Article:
Notes for completing J Unfranked dividend amount, K Franked dividend amount, L Dividend franking credit
J, K and L refer to dividends derived from investments in resident entities (Australian payers), including listed investment companies.
Dividends or non-share dividends that the fund receives from Australian payers may carry franking credits. Such dividends are called franked dividends, and the franking credits they carry reflect the amount of tax paid by the payer.
Dividends and non-share dividends where no tax has been paid are called unfranked dividends.
Add all the franked and unfranked dividend amounts received and all the franking credits to determine the fund’s assessable income from these dividends.
Non-share dividends are treated in the same way as dividends. Show the amount of the non-share dividends, whether franked or unfranked, and any amount of franking credit attached to those dividends, at the appropriate place on the tax return as if they were for shares.
- Non-share dividends are returns paid on non-share equity interests. These interests are not shares in legal form but are treated in the same way as shares under the debt and equity rules. Debt and equity tests: guide to the debt and equity tests provides an overview of the debt and equity rules and explains what a non-share equity interest is.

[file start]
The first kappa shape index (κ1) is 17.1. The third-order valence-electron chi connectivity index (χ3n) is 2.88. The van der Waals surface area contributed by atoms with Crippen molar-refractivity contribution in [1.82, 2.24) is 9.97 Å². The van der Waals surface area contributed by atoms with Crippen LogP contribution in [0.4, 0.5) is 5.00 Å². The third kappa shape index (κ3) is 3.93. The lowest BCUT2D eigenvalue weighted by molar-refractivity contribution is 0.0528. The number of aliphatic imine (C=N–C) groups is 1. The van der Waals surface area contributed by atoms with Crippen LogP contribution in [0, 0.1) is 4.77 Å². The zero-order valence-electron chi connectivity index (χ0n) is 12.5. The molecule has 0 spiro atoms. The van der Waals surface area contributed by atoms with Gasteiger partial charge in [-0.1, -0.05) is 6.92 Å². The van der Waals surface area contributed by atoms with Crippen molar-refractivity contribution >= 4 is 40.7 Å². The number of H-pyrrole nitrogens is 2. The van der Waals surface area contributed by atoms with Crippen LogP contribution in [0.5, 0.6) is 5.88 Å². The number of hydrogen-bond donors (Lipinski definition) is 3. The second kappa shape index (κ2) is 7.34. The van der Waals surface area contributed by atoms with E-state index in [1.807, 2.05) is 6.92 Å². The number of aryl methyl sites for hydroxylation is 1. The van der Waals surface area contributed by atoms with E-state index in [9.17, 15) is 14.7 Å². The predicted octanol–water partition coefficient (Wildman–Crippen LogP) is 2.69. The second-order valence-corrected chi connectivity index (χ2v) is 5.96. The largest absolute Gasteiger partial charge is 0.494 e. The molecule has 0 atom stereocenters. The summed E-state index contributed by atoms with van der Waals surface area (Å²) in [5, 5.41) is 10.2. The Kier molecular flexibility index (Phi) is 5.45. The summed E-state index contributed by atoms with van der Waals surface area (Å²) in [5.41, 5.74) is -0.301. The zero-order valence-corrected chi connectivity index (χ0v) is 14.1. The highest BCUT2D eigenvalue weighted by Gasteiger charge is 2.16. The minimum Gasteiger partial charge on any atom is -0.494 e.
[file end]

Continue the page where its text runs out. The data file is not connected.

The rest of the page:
To the extent that FTDT has been paid on a dividend (including a non-share dividend) paid or credited to the fund by a company that has made an interposed entity election, do not include in the assessable income of the fund the amount that is made not assessable income and not exempt income by section 271-105 in Schedule 2F to the ITAA 1936.
- Any losses or outgoings that the fund incurred in deriving an amount that is excluded from assessable income because FTDT has been paid are not deductible.
- The fund cannot claim a franking credit tax offset for any franking credit attributable to the whole or a portion of a dividend that is excluded from assessable income because FTDT has been paid.
If a complying superannuation fund, complying ADF or a PST received a dividend from a private company, you must establish whether the dividend is non-arm's length income. If the dividend is non-arm's length income, show the dividend amount (along with any attached franking credit for which the fund is entitled to a franking credit tax offset) at U Net non-arm’s length income.
For more information, see TR 2006/7 Income tax: special income derived by a complying superannuation fund, a complying approved deposit fund or a pooled superannuation trust in relation to the year of income.
Dividends that form part of a share of net income from trusts must be shown at N or O and P and not at J, K or L (unless it is non-arm’s length income in which case it is included at U Net non-arm’s length income).
Dividends that form part of a partnership distribution are shown at I and not at J, K or L (unless it is non-arm’s length income in which case it is included at U Net non-arm’s length income).